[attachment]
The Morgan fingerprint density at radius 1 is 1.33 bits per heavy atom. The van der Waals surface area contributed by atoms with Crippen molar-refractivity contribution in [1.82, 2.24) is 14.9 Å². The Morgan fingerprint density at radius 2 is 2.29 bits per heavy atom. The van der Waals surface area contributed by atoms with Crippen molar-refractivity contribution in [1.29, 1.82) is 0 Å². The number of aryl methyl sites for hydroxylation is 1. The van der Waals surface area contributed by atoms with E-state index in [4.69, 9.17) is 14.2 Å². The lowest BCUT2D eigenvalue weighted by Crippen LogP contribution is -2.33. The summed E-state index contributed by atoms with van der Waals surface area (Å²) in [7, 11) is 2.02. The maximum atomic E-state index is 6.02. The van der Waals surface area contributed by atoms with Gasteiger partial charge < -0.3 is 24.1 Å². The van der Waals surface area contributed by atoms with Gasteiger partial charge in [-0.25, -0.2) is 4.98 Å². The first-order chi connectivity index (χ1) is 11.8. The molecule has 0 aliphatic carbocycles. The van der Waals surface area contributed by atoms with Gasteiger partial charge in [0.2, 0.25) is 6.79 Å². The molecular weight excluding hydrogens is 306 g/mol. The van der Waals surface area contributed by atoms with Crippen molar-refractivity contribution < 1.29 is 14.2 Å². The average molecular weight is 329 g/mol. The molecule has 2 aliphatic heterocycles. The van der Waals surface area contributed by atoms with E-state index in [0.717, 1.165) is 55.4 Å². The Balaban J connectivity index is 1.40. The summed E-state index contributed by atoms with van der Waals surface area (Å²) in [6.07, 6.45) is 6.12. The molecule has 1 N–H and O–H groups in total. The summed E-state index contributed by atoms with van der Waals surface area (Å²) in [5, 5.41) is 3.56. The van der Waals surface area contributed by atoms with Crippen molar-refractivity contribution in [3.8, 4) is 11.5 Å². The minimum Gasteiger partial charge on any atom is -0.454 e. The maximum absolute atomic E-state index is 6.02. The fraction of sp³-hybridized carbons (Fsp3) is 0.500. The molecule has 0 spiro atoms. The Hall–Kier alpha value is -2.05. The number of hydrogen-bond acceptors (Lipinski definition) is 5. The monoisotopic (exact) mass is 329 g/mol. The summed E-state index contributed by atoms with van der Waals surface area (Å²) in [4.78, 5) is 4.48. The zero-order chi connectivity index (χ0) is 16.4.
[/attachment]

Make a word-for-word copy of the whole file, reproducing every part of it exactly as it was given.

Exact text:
The Morgan fingerprint density at radius 1 is 1.33 bits per heavy atom. The van der Waals surface area contributed by atoms with Crippen molar-refractivity contribution in [1.82, 2.24) is 14.9 Å². The Morgan fingerprint density at radius 2 is 2.29 bits per heavy atom. The van der Waals surface area contributed by atoms with Crippen molar-refractivity contribution in [1.29, 1.82) is 0 Å². The number of aryl methyl sites for hydroxylation is 1. The van der Waals surface area contributed by atoms with E-state index in [4.69, 9.17) is 14.2 Å². The lowest BCUT2D eigenvalue weighted by Crippen LogP contribution is -2.33. The summed E-state index contributed by atoms with van der Waals surface area (Å²) in [7, 11) is 2.02. The maximum atomic E-state index is 6.02. The van der Waals surface area contributed by atoms with Gasteiger partial charge < -0.3 is 24.1 Å². The van der Waals surface area contributed by atoms with Gasteiger partial charge in [-0.25, -0.2) is 4.98 Å². The first-order chi connectivity index (χ1) is 11.8. The molecule has 0 aliphatic carbocycles. The van der Waals surface area contributed by atoms with Gasteiger partial charge in [0.2, 0.25) is 6.79 Å². The molecular weight excluding hydrogens is 306 g/mol. The van der Waals surface area contributed by atoms with Crippen molar-refractivity contribution < 1.29 is 14.2 Å². The average molecular weight is 329 g/mol. The molecule has 2 aliphatic heterocycles. The van der Waals surface area contributed by atoms with E-state index in [0.717, 1.165) is 55.4 Å². The Balaban J connectivity index is 1.40. The summed E-state index contributed by atoms with van der Waals surface area (Å²) in [6.07, 6.45) is 6.12. The molecule has 1 N–H and O–H groups in total. The summed E-state index contributed by atoms with van der Waals surface area (Å²) in [5, 5.41) is 3.56. The van der Waals surface area contributed by atoms with Crippen molar-refractivity contribution in [3.8, 4) is 11.5 Å². The minimum Gasteiger partial charge on any atom is -0.454 e. The maximum absolute atomic E-state index is 6.02. The fraction of sp³-hybridized carbons (Fsp3) is 0.500. The molecule has 0 spiro atoms. The Hall–Kier alpha value is -2.05. The number of hydrogen-bond acceptors (Lipinski definition) is 5. The monoisotopic (exact) mass is 329 g/mol. The summed E-state index contributed by atoms with van der Waals surface area (Å²) in [4.78, 5) is 4.48. The zero-order chi connectivity index (χ0) is 16.4.